We suddenly have a language with no return values and only side effects. Nonetheless, it's easy to see that any program in C easily can be translated into C'. Furthermore, it'd be easy to write a pure Lambda Calculus programming language in C'. C' still would be a useful language if you had nothing else.

Next, let's consider the associative nature of integers:

    (a + b) + c = a + (b + c)

In languages that permit operator overloading, such as C++, Python and Haskell, you can implement the "+" operator for objects. There's nothing in the compiler that forces you to make + associative. Of course, it's usually foolish to implement + in a way that isn't associative, but there's nothing stopping you.

Similarly, in Haskell, you can declare that a type is a member of the type class "monad"--that is, it implements the interface--even if your type doesn't mathematically qualify as a monad. I'm sure that you can expect bad behavior, in some manner or another. But as intelligent as Haskell compilers are, they won't stop you (which is mentioned here).

Why the Universe Won't Come Crashing Down If You Violate the Identity Principle

To belabor the point in the interest of humor, consider the identity principle: a thing must equal itself. My buddy, Leon Atkinson, use to jokingly argue with me that "Nothing makes sense if you violate the identity principle". Well, observe:

    $ python
    >>> class A:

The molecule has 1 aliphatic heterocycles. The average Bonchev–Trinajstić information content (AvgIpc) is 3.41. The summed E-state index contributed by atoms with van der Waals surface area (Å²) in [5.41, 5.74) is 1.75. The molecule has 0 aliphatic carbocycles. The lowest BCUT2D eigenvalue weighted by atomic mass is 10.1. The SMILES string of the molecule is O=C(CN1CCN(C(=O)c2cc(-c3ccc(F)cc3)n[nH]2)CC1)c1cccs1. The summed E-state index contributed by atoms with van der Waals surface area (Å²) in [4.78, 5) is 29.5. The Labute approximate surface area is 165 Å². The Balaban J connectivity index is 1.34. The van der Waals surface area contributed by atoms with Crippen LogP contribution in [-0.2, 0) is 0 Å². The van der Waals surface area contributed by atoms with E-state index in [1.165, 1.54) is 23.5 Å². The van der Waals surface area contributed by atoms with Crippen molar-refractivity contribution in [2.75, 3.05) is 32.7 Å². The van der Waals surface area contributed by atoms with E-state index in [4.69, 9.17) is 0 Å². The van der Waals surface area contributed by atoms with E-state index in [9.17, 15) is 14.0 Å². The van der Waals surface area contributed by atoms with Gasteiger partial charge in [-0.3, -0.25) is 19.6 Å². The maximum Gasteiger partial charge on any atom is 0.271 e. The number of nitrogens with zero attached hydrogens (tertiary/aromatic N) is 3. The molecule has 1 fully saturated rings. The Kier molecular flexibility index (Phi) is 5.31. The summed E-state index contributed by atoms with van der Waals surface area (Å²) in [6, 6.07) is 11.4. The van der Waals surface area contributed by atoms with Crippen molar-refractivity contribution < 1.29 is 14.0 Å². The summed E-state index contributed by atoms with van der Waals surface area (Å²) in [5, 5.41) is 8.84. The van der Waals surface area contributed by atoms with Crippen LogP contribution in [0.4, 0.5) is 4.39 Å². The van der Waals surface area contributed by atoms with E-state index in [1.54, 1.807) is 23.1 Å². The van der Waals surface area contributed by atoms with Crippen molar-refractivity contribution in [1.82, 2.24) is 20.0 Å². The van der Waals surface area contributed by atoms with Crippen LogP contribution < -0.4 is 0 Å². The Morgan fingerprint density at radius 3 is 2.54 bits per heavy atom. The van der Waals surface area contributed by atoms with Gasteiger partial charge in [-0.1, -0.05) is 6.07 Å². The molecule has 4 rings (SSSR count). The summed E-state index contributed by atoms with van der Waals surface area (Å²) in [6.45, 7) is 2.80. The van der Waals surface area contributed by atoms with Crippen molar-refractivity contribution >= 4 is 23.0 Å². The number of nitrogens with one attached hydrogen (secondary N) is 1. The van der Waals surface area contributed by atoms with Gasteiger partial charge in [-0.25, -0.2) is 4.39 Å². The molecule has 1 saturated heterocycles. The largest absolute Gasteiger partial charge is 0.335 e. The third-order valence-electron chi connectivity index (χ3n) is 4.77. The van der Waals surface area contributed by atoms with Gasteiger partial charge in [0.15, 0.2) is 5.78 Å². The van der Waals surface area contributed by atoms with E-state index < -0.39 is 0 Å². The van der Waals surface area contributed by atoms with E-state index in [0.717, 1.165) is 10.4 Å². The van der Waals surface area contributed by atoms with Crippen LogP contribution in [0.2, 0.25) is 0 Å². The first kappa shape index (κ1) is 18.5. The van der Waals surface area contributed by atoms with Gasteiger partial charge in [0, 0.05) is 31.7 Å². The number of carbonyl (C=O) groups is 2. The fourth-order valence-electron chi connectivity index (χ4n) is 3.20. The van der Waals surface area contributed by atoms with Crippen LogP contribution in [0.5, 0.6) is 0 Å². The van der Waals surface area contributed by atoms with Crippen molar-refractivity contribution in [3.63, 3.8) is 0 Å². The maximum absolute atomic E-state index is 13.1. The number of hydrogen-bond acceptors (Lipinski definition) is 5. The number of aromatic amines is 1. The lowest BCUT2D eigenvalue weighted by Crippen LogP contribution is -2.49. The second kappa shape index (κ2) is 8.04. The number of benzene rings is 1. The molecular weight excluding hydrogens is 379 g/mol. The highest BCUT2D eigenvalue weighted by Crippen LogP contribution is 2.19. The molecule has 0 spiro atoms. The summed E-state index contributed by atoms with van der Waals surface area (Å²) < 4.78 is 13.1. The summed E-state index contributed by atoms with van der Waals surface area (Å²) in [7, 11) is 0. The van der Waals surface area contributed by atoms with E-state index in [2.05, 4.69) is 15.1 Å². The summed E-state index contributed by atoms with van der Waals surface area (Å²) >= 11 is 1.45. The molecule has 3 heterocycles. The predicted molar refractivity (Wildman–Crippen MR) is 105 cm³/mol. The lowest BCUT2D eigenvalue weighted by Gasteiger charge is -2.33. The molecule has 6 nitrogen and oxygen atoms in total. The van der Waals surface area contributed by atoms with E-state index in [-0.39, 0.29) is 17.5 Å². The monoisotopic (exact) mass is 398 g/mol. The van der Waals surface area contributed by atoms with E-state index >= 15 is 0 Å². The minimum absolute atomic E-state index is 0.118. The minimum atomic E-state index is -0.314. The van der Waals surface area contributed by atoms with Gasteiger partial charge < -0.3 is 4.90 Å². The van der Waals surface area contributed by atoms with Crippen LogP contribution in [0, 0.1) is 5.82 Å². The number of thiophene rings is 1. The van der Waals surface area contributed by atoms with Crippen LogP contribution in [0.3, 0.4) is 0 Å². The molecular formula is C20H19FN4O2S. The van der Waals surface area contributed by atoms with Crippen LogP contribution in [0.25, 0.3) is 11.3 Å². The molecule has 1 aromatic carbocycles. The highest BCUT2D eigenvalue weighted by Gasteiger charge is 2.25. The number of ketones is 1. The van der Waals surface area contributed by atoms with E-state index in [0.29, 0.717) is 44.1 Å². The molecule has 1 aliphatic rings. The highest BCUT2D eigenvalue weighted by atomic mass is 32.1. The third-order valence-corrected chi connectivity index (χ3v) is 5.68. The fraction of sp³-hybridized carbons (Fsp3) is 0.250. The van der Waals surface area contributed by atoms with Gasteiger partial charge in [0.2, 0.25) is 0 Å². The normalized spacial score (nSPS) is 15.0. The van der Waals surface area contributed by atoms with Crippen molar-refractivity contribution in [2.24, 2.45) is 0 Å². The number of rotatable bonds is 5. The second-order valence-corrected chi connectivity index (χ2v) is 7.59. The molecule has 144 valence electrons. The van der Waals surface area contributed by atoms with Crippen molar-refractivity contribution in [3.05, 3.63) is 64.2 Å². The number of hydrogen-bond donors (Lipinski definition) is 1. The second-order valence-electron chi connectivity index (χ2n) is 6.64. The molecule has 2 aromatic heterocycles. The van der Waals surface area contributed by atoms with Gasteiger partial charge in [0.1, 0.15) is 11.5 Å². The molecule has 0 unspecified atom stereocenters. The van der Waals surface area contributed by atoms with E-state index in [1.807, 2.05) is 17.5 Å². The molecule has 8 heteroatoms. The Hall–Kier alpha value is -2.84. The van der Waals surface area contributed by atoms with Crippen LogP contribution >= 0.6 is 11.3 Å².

...   def __eq__(self, other):
    ...     return False
    >>> a = A()
    >>> a == a

Notice that the universe didn't cease to exist. I didn't get a core dump or even an exception. I bet if I embedded this naughty class in some dark corner of my Python program, and never made use of it, my program would run.

Now consider that in SQL, "NULL" can best be translated as "nothing"; it's not FALSE, 0 or "". Observe the identity principle in SQL:

    mysql> SELECT FALSE = FALSE;
    | FALSE = FALSE |
    |             1 |
    1 row in set (0.06 sec)

    mysql> SELECT NULL = NULL;
    | NULL = NULL |
    |        NULL |
    1 row in set (0.00 sec)

Notice that NULL does not equal NULL. This leads to my point: In computer science, nothing [still] makes sense [even] if you violate the identity principle.

Why Less Is More

Okay, so what? Should we forsake our math background? Is purely functional programming a lame holdover from a bunch of bitter mathematicians? If it works, it works. Right? No. Sometimes less is more. In math, additional constraints on a set of elements may lead to more theorems that you can prove about that set of elements. Sometimes being more restrictive about what code is allowed to do allows you to make assumptions that lead to optimizations. Sometimes, entire new features can result.

Consider the bad old days of assembly programming. As programs got larger, and as more pieces relied on one another, assembly programmers eventually discovered that you have to be pretty stringent about who gets to modify what. These days, we've learned to be rather controlling about which subroutines are allowed to modify which registers. You can push and pop all you want, but by the time you leave a subroutine, the registers that aren't supposed to be changed better still have their original values intact.

Similarly, as we moved away from structs in C to objects in C++, we started being a lot more strict about who could modify or even know about the internal structure of an object. As soon as you break encapsulation and start poking around the inside of an object in code using that object, your own code becomes tied to the implementation of that object. What seemed like freedom is really slavery.

Now, consider the order of evaluation of C function parameters. Expert C programmers will know where I'm going with this. What does the following program print?

    #include <stdio.h>

    int *inc(int *x)